Offences under the Controlled Drugs and Substances Act
Get the best defence when charged with drug offences.
Drug possession is the crime of having one or more illegal drugs in one’s possession, and implies a control over the substance and a knowledge of the nature of the substance.
Illegal drugs fall into different categories and sentences vary depending on the amount, type of drug, circumstances, and jurisdiction. A person has possession of drugs if he or she has actual physical control of the drugs or if the drugs are on that person.
A person also has possession of drugs if he or she has the power and intent to control their disposition and use.
Trafficking involves the selling, distribution or transportation of drugs. The Criminal Code does not require proving that the accused had the intent to follow through with the offer.
The term traffic not only includes the sale itself, but also the presentation for sale, the offer for sale and the possession for the purpose of selling.
As such, there is no need to prove that the accused had drugs on him at the time or even that he was capable of fulfilling the request.
Importation and exportation
Importation and exportation are a kind of trafficking that involves bringing an illegal substance into or out of the country.
These infractions often involve the importation of drugs discovered in luggage, directly on your person or elsewhere.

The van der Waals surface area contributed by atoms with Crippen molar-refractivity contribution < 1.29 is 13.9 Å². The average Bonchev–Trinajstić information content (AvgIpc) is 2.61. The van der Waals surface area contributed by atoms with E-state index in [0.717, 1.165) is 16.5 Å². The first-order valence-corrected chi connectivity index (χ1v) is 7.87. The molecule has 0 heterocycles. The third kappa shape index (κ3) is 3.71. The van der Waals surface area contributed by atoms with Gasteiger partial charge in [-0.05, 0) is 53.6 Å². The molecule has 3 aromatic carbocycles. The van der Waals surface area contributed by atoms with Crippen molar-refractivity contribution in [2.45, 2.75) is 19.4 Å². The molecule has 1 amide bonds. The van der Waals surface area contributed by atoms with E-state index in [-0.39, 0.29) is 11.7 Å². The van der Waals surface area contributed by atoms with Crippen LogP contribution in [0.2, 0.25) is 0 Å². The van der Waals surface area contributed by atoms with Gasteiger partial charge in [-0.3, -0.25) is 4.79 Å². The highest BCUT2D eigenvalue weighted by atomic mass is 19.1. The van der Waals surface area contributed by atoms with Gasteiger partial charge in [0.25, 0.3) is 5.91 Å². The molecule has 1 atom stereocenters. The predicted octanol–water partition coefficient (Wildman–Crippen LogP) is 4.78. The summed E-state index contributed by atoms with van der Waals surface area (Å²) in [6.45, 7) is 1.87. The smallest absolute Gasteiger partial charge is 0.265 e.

Being caught bringing illegal drugs into Canada carries substantial penalties, often a lengthy jail sentence.
Under the Criminal code, production involves obtaining the substance by any method or process including manufacturing, synthesizing or using any means of altering the chemical or physical properties of the substance, or cultivating or harvesting the substance or any living thing from which the substance may be extracted or otherwise obtained.
According to the Criminal Code, a judge must take into account “aggravating” factors specific to drug-related crimes.
An aggravating factor is something that makes the crime more serious in the eyes of the law.
These aggravating factures include using or carrying a weapon at the time of the crime, threatening or using violence at the time of the crime, involvement of minors as accomplices or customers, committing the crime on or near school grounds or near an area where people under the age of 18 spend time, and a previous record.
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